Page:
Tom Arnett, Research Fellow at the Christensen Institute speaks about the evolution of professional development. He discusses how districts are beginning to personalize professional development, moving away from the “1.0 version of PD” — PD that is one-size-fits-all and may lack relevancy to all teachers. Good PD provides teachers with the chance to “take what they learned, apply it, get feedback, make adjustments, and improve.”
Tom: When I look at professional development, I feel like there’s maybe like three different stages that I see professional development evolving in. And granted these are broad brush strokes that don’t really capture everything, but I think they help give you a general sense for, I think some important trends in PD.
I think kind of the 1.0 version of PD is what a lot of teachers have been familiar with for a long time which is that districts say, “We need to do professional development”, so they hire someone to come in and do a one day workshop for teachers, and everyone is sitting in the same room and getting the same workshop, you know instruction, and you have teachers that are grading papers on the side because it is not always super relevant to their needs. And then going back to their classrooms and struggling to figure out, “Well how do I actually implement these great stories that this PD coach told” into “How do I actually affect and change my practice?”
So if that is old PD — what PD has been or used to be — I think a positive development is we see more and more PD becoming more personalized to teachers’ needs. Where teachers are executing more agency and having more choices — a lot of that is enabled by the internet and just access to a lot of different PD resources online. And I think that those are all really important developments, but I think they fall short if they are not connected with what I think is the third most important piece. And that is that PD, good PD, is really similar more to learning to play the piano or learning to play a sport than it is to sitting through a class. Teaching is a skill that really takes deliberate practice to really hone.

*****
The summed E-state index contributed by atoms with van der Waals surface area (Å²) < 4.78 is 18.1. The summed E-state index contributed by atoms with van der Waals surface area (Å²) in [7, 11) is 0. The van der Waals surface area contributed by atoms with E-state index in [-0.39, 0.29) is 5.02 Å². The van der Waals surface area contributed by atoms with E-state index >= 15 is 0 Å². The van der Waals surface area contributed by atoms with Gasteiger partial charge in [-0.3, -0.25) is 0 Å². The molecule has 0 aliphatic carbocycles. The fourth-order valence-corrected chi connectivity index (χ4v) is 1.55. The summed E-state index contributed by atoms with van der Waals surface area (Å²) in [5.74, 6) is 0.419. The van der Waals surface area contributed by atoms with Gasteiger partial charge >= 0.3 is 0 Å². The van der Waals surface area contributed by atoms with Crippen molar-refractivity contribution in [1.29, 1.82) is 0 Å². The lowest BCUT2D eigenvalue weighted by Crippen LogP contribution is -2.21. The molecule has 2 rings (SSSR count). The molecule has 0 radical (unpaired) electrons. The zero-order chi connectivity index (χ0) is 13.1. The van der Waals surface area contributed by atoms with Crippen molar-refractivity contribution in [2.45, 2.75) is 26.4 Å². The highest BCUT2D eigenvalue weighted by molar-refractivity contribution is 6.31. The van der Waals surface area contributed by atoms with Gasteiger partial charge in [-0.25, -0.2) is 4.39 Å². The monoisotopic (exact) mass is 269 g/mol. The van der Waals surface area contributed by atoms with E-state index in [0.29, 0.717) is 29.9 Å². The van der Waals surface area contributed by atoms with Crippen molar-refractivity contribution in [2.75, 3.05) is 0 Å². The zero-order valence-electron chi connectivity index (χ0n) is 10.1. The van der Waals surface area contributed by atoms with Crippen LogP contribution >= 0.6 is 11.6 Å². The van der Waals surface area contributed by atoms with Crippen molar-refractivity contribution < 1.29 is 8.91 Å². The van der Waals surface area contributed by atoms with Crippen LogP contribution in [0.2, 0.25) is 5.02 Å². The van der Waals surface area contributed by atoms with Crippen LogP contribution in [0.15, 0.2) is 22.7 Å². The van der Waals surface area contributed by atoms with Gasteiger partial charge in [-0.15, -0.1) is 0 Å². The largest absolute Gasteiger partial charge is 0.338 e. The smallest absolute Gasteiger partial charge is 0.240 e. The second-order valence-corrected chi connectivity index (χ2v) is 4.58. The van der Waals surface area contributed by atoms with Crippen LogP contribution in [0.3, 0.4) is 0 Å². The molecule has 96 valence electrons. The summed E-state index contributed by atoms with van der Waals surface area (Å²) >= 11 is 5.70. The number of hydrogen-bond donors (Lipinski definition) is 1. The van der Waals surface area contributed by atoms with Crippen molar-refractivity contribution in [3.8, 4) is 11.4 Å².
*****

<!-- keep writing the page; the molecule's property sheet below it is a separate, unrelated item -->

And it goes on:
So if we frame PD as just access to videos or access to courses or access to lessons, I think we often miss that teachers need not just information, but opportunities to take what they learned, apply it, get feedback, make adjustments, and improve. And so I think that is kind of the third piece — that we need the personalization of PD to go hand in hand with PD that’s really focused on giving teachers opportunities for deliberate practice, for formative feedback, in order to really move the needle on their practices and ultimately on student outcomes.
Tom Arnett is a Research Fellow at the Christensen Institute. Tom’s research focuses on the changing roles of teachers in blended learning environments and other innovative educational models. Tom previously worked as an Education Pioneers Fellow with the Achievement First Public Charter Schools, where he designed and piloted a blended-learning summer school program. He also taught middle school math and experimented with blended-learning models as a Teach For America corps member in the Kansas City Missouri School District. Thomas received a bachelors of science in Economics from Brigham Young University, and then went on to earn an MBA from the Tepper School of Business at Carnegie Mellon University, where he was a William G. McGowan Fellow.